Kyle Richards, an Old Town Goleta resident for eight years and the Commissioner and Chair of Goleta Parks and Recreation for three, announced his candidacy for Goleta City Council on Monday.
Richards’s announcement marked the first time since 2010 that a new candidate has run for a position on Goleta’s City Council.
With a crowd of more than 30 supporters behind him on the steps of the Goleta Valley Community Center, Richards stood next to Margaret Connell, Goleta’s first mayor, who kicked off the announcement ceremony with a personal endorsement.
Connell described Richards as “a strong new candidate” and an individual “who’s ready to stand up and respond to the concerns of city residents and prepared to change the direction of the city.”
Richards works as a policy analyst for UCSB, and worked previously as director of its Resource Center for Sexual & Gender Diversity. Richards also served as boardmember and co-chair of the Fund for Santa Barbara for six years. UCSB’s College of Creative Studies staff member Marianne Morris and local businessman and cosmetologist Robert Johns have known Richards for over a decade, and stood among the supporters, touting signs with slogans like “Defending What We Love About Goleta.”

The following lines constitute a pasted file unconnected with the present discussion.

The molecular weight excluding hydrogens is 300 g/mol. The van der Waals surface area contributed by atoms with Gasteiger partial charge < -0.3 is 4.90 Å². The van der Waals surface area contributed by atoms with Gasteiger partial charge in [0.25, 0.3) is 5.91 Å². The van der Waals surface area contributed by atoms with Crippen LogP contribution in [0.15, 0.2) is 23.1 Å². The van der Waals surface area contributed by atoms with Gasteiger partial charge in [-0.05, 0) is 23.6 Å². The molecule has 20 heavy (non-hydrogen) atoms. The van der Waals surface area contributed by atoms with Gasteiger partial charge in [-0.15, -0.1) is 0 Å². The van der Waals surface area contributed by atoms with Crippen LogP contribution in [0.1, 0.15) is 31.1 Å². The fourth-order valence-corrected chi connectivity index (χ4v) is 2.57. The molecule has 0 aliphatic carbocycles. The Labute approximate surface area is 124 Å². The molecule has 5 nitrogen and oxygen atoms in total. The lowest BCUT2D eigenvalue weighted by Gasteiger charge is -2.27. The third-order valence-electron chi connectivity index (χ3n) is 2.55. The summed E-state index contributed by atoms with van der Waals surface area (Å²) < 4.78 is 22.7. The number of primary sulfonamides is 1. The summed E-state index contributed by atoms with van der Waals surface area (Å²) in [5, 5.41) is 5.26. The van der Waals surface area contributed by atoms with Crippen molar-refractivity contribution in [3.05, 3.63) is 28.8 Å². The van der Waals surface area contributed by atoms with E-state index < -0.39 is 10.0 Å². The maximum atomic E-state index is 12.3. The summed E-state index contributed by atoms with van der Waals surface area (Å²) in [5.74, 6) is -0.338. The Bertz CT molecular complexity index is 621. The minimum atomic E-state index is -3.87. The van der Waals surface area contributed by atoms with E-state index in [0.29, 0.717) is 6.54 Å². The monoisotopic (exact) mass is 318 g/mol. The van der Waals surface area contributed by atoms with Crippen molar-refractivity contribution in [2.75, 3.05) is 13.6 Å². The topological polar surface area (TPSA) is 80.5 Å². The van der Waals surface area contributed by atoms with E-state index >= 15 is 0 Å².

Richards’s “new direction” centered on topics of overdevelopment, water scarcity, and traffic that many residents of Goleta have expressed increased concern about.
The new candidate asserted his belief in “access to a safe and dependable supply of drinking water, recreation, and roads that all Goletans have a right to expect,” to the applause of his supporters.
“I want someone who will uphold [Goleta’s] mission statement, which was to preserve the community and not let growth go unchecked,” said 20-year resident Jerry Sorich, who attended Monday’s announcement with his wife, Dee. The Soriches, who live in Goleta and own property in Isla Vista, pointed to the upcoming Rincon Palms Hotel, as well as the Village at Los Carneros, as the root of community conflict.
“The current city council is looking to have the growth so they can show more income, but we’re not benefiting as a community commensurate to the amount of development that’s going on now,” said Jerry Sorich.
The concern about development, for both Richards and local residents, lies in the already limited water resources available to the Goleta area. Jim Wilcox remembered the crippling effects of Goleta’s last major drought in the 1990s. “We had a water crisis 20 years ago that dropped us to our knees, and we didn’t have nearly the population we do now,” said Wilcox. “We’ve done nothing locally in that time to increase our water supply. The way things are looking now, we’re headed right back to where we were.”
Barbara Gaughen-Muller, president of the United Nations Santa Barbara Tri-County Chapter, also expressed concerns about development, traffic, and water. But most important for Gaughen-Muller, who moved to Goleta in 1969 and has lived in her home across from Brandon School ever since, is the preservation of the little things that make the “Good Land” great.
“My husband is buried in Goleta,” said Gaughen-Muller, “and people ask me why is he buried here and not in New York? Because it’s peaceful. I don’t want to be in a fancy cemetery. I want to be in one where I can sit and look at the mountains.”